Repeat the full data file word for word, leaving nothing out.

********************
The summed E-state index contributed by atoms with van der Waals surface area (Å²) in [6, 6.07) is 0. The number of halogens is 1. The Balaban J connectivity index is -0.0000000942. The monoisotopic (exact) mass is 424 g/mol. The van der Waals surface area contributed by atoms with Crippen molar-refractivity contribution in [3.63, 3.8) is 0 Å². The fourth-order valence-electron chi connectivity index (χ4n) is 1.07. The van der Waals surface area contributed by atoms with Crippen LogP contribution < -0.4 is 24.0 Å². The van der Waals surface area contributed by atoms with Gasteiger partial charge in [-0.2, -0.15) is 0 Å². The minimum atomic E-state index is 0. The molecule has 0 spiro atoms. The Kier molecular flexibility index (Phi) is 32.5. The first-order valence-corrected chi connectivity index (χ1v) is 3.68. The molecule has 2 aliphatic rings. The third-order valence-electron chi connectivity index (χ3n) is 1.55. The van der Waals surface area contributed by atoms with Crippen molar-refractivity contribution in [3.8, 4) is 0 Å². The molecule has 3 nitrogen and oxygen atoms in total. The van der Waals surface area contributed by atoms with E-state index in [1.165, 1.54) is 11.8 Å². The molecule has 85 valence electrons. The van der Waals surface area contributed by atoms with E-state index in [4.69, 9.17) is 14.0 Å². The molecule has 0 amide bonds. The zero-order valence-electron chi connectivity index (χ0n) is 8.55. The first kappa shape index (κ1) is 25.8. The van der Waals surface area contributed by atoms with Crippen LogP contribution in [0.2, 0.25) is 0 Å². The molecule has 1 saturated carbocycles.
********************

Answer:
The summed E-state index contributed by atoms with van der Waals surface area (Å²) in [6, 6.07) is 0. The number of halogens is 1. The Balaban J connectivity index is -0.0000000942. The monoisotopic (exact) mass is 424 g/mol. The van der Waals surface area contributed by atoms with Crippen molar-refractivity contribution in [3.63, 3.8) is 0 Å². The fourth-order valence-electron chi connectivity index (χ4n) is 1.07. The van der Waals surface area contributed by atoms with Crippen LogP contribution < -0.4 is 24.0 Å². The van der Waals surface area contributed by atoms with Gasteiger partial charge in [-0.2, -0.15) is 0 Å². The minimum atomic E-state index is 0. The molecule has 0 spiro atoms. The Kier molecular flexibility index (Phi) is 32.5. The first-order valence-corrected chi connectivity index (χ1v) is 3.68. The molecule has 2 aliphatic rings. The third-order valence-electron chi connectivity index (χ3n) is 1.55. The van der Waals surface area contributed by atoms with Crippen molar-refractivity contribution in [3.8, 4) is 0 Å². The molecule has 3 nitrogen and oxygen atoms in total. The van der Waals surface area contributed by atoms with E-state index in [1.165, 1.54) is 11.8 Å². The molecule has 85 valence electrons. The van der Waals surface area contributed by atoms with E-state index in [4.69, 9.17) is 14.0 Å². The molecule has 0 amide bonds. The zero-order valence-electron chi connectivity index (χ0n) is 8.55. The first kappa shape index (κ1) is 25.8. The van der Waals surface area contributed by atoms with Crippen LogP contribution in [0.2, 0.25) is 0 Å². The molecule has 1 saturated carbocycles.